BY: Camden Matherne, PhD
DATE: 5 September 2017
“I should be a better mom;” “I should recover faster;” “I shouldn’t need help with [insert myriad things here]”… these are the comments I hear every day from family members, friends, and patients… (and let’s be honest, sometimes I “should” on myself too!). This is the type of mindset that our “pull yourself up by your bootstraps, you can do anything if you put your mind to it” culture and society breeds. Redirecting these self-judgmental statements is what the self-compassion movement is all about. More broadly, in the words of Kristen Neff, one of the prominent researchers in the self-compassion field, self-compassion is “acting the same way towards yourself (as you would another) when you are having a difficult time, fail, or notice something you don’t like about yourself. Instead of just ignoring your pain with a “stiff upper lip” mentality, you stop to tell yourself “this is really difficult right now,” how can I comfort and care for myself in this moment?” For a lengthier definition of self-compassion, check out Dr. Neff’s website.
My common experience as a therapist is that many of my patients struggle significantly with demonstrating self-compassion. Patients often tell me they feel that, on some level, it’s their fault for developing an eating disorder and go on to describe experiencing much guilt and shame related to their symptoms. Science backs up this clinical experience—individuals with eating disorders are more likely to be self-critical and less likely to express self-compassion than with women without eating disorders. Notably, patients who become more self-compassionate early in treatment have a greater reduction in disordered eating behaviors than those who do not. Importantly, self-compassion may also be protective against some of the known risk factors for eating disorders, such as poor body image and cultural pressures for thinness. Among individuals with and without eating disorders, those with higher self-compassion report lower levels of disordered eating symptoms. All of this research indicates that self-compassion could be an important target to consider for both prevention and treatment of eating disorders.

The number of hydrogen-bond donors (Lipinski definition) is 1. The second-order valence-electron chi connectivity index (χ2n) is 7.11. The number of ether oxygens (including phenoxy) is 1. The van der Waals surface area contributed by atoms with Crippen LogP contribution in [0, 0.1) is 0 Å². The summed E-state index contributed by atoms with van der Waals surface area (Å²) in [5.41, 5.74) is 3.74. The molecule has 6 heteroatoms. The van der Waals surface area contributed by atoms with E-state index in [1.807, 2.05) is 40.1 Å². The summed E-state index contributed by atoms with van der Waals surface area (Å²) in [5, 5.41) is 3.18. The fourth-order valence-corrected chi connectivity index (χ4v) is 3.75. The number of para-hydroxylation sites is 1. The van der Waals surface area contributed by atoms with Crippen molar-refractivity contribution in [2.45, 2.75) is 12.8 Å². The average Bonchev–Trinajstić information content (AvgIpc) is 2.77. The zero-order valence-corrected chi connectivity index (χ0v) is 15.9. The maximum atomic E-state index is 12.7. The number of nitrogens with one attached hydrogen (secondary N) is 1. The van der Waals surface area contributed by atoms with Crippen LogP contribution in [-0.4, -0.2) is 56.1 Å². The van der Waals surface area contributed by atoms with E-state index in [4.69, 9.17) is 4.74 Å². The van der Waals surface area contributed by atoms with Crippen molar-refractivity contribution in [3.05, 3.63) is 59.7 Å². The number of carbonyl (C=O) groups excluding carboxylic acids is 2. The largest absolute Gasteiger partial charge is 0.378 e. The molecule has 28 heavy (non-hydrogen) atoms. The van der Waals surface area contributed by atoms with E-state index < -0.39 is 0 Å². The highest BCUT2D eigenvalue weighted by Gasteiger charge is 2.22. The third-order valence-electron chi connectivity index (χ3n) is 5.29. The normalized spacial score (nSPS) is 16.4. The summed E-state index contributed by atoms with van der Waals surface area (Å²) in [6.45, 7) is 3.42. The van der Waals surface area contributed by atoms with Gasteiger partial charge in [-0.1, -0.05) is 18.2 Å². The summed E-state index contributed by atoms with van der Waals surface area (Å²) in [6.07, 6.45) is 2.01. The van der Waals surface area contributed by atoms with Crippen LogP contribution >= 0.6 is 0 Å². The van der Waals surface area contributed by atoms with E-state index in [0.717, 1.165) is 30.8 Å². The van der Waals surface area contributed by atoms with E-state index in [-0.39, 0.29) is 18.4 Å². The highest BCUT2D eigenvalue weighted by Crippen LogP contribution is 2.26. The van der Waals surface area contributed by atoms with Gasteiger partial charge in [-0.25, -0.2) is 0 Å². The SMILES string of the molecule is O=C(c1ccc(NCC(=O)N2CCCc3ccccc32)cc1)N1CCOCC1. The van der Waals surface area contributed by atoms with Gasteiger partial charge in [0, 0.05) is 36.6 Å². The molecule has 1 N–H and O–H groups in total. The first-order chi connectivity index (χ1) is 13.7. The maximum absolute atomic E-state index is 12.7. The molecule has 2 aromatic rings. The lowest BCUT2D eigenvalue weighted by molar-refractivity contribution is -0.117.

In the treatment arena, researchers have developed compassion-focused therapy (CFT), which specifically targets reducing self-criticism and shame and improving overall emotion regulation in the treatment of mental illness. Recently, CFT has been adapted for the treatment of eating disorders, and this focused therapy aims to help patients understand the relationship between eating and emotions, develop self-compassion regarding disordered eating symptoms and their effects, and become more motivated for effective self-care. So far, the few published studies indicate that adding a compassion-focused aspect to treatment reduces disordered eating behaviors in a clinically significant, or meaningful, way.
To sum it up, the concept of self-compassion seems important to the eating disorder field (and our overall psychological health). Interested in learning more, or ready to try developing more self-compassion? Check out the exercises at Dr. Neff’s website or at the website for the Center of Mindful Self-Compassion.
Braun, T. D., Park, C. L., & Gorin, A. (2016). Self-compassion, body image, and disordered eating: A review of the literature. Body image, 17, 117-131.
Steindl, S. R., Buchanan, K., Goss, K., & Allan, S. (2017). Compassion focused therapy for eating disorders: A qualitative review and recommendations for further applications. Clinical Psychologist, 21(2), 62-73.